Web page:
A Lagrangian Study of Southeast Pacific Boundary Layer Clouds
Painter, Gallia Marie
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Low clouds lie at the heart of climate feedback uncertainties. The representation of clouds in global climate models relies on parameterization of many sub-grid scale processes that are crucial to understanding cloud responses to climate; low clouds in particular exist as a result of tightly coupled microphysical, mesoscale, and synoptic mechanisms. The influence of anthropogenic aerosols on cloud properties could have important ramifications for our understanding of how clouds respond to a changing climate. The VAMOS Ocean-Cloud-Atmosphere-Land Study Regional Experiment (VOCALS REx) sampled the persistent stratocumulus cloud deck located off the coast of Peru and Chile in the southeastern Pacific ocean. Several cloud features found in the stratocumulus deck during VOCALS exhibit signs of interesting aerosol-cloud interactions, including pockets of open cells (POCs). POCs are regions of open-cellular convection surrounded by closed cell stratocumulus, exhibiting not only a marked transition in mesoscale organization and cloud morphology, but also sharp microphysical gradients (especially in droplet concentration) across the boundary between open-cellular and closed cellular convection. In addition, precipitation is often higher at the POC boundaries, hinting at the importance of precipitation in driving their formation. In order to evaluate the microphysical characteristics of POCs prior cloud breakup, we use Lagrangian trajectories coupled with geostationary satellite imagery and cloud retrievals, as well as observational data from VOCALS REx and model data. In three of our case studies, we found regions of anomalously low droplet concentration 18-24 hours prior to POC formation (coupled with liquid water path similar to or higher than surrounding cloud), supporting a precipitation driven mechanism for POC formation. Another group of features with interesting aerosol-cloud interactions observed during VOCALS were mesoscale hook-like features of high droplet concentration which extend far offshore into regions of normally very clean cloud. We use Lagrangian trajectories to investigate the source of the high droplet concentrations of the mesoscale "hooks", and evaluate whether boundary layer transport of coastal pollutants alone can account for their extent. We find that boundary layer trajectories past 85 W do not pass sufficiently close to the coastline to explain high aerosol concentrations offshore.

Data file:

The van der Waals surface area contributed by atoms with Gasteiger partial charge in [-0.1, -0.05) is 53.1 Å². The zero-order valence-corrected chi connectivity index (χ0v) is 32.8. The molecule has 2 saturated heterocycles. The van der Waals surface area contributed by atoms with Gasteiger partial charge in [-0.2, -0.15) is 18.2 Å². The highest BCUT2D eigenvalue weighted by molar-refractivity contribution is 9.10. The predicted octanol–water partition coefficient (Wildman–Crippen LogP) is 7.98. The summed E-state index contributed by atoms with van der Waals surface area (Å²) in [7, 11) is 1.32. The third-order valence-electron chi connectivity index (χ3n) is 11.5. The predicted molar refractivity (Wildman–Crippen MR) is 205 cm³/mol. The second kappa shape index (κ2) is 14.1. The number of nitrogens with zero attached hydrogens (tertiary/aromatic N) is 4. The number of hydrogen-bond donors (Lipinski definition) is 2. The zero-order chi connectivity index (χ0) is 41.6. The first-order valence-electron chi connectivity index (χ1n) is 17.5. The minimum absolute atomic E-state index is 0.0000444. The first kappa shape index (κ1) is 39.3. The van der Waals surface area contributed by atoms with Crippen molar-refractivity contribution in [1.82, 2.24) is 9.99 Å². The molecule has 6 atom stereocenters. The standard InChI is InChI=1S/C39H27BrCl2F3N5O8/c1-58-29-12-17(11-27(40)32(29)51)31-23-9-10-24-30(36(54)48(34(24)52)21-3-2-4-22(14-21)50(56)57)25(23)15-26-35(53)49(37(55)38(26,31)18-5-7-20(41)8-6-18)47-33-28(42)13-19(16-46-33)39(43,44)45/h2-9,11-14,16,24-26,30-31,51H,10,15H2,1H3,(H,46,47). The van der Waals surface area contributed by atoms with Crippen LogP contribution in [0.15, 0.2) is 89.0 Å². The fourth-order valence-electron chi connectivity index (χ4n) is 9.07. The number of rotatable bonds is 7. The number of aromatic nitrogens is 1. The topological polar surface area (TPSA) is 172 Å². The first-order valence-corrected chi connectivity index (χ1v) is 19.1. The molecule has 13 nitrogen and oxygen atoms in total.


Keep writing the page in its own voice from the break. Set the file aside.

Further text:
- Atmospheric sciences